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Purloined LettersCultural Borrowing and Japanese Crime Literature, 1868-1937$
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Mark Silver

Print publication date: 2008

Print ISBN-13: 9780824831882

Published to Hawaii Scholarship Online: November 2016

DOI: 10.21313/hawaii/9780824831882.001.0001

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Arresting Change

Arresting Change

Okamoto Kidō’s Stories of Nostalgic Remembrance

Chapter:
(p.98) 4 Arresting Change
Source:
Purloined Letters
Author(s):

Mark Silver

Publisher:
University of Hawai'i Press
DOI:10.21313/hawaii/9780824831882.003.0004

This chapter examines Okamoto Kidō's detective fiction. Kidō was a Kabuki playwright who saw the detective story as essentially Western and modern but put it to ends that were thoroughly nativistic and protradition. Directly inspired by Arthur Conan Doyle, Kidō wrote, beginning in the 1910s, a hugely popular series of sixty-eight detective stories set in the old city of Edo (as Tokyo was known before the Meiji period). Kidō's stories are now collectively called Hanshichi torimono-chō (Hanshichi's Arrest Records). This chapter first provides an overview of Kidō's career before discussing his Hanshichi stories. It suggests that Kidō's works are suffused with ambivalent signs of anti-Westernism combined with a nativistic longing for a Japan that has been all but erased by the incursions of modernity.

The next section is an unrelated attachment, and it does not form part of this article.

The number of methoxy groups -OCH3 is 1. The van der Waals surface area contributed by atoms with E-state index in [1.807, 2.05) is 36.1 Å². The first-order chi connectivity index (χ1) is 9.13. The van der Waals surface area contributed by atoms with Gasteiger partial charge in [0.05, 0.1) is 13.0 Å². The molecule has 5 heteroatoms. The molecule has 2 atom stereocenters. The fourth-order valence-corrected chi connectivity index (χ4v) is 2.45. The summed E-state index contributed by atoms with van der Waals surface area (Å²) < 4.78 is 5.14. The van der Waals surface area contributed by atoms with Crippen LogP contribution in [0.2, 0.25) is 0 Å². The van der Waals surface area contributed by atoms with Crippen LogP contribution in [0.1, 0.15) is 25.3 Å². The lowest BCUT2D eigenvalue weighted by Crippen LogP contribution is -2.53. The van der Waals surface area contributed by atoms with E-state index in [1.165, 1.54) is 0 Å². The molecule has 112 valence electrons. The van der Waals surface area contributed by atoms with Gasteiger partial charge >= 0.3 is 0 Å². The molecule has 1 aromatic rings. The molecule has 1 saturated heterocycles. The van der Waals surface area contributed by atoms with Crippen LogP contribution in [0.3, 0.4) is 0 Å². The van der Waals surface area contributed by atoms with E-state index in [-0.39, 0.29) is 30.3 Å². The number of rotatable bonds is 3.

Keywords:   detective fiction, Okamoto Kidō, detective story, Arthur Conan Doyle, Edo, Hanshichi torimono-chō, anti-Westernism, Japan, modernity

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